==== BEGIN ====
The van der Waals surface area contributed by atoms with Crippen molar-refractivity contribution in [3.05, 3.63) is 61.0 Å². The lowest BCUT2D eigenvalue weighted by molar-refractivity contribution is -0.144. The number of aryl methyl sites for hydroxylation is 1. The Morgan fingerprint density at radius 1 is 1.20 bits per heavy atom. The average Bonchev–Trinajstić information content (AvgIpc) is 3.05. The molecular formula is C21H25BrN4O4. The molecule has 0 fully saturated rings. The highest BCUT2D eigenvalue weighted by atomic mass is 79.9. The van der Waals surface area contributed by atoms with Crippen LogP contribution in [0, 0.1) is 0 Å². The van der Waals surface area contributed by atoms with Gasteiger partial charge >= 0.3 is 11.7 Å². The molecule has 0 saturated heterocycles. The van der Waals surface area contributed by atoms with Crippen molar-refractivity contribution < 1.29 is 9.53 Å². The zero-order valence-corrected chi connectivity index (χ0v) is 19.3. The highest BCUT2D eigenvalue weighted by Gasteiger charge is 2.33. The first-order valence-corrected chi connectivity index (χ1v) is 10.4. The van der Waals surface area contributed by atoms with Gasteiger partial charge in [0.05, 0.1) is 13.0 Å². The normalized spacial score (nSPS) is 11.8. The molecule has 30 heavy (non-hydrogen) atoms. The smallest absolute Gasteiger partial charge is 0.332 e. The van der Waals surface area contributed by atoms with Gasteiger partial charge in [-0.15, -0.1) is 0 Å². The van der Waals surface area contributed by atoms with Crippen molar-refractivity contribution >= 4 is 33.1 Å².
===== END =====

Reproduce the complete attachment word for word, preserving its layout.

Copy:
The van der Waals surface area contributed by atoms with Crippen molar-refractivity contribution in [3.05, 3.63) is 61.0 Å². The lowest BCUT2D eigenvalue weighted by molar-refractivity contribution is -0.144. The number of aryl methyl sites for hydroxylation is 1. The Morgan fingerprint density at radius 1 is 1.20 bits per heavy atom. The average Bonchev–Trinajstić information content (AvgIpc) is 3.05. The molecular formula is C21H25BrN4O4. The molecule has 0 fully saturated rings. The highest BCUT2D eigenvalue weighted by atomic mass is 79.9. The van der Waals surface area contributed by atoms with Crippen LogP contribution in [0, 0.1) is 0 Å². The van der Waals surface area contributed by atoms with Gasteiger partial charge >= 0.3 is 11.7 Å². The molecule has 0 saturated heterocycles. The van der Waals surface area contributed by atoms with Crippen molar-refractivity contribution < 1.29 is 9.53 Å². The zero-order valence-corrected chi connectivity index (χ0v) is 19.3. The highest BCUT2D eigenvalue weighted by Gasteiger charge is 2.33. The first-order valence-corrected chi connectivity index (χ1v) is 10.4. The van der Waals surface area contributed by atoms with Gasteiger partial charge in [0.05, 0.1) is 13.0 Å². The normalized spacial score (nSPS) is 11.8. The molecule has 30 heavy (non-hydrogen) atoms. The smallest absolute Gasteiger partial charge is 0.332 e. The van der Waals surface area contributed by atoms with Gasteiger partial charge in [-0.15, -0.1) is 0 Å². The van der Waals surface area contributed by atoms with Crippen molar-refractivity contribution >= 4 is 33.1 Å².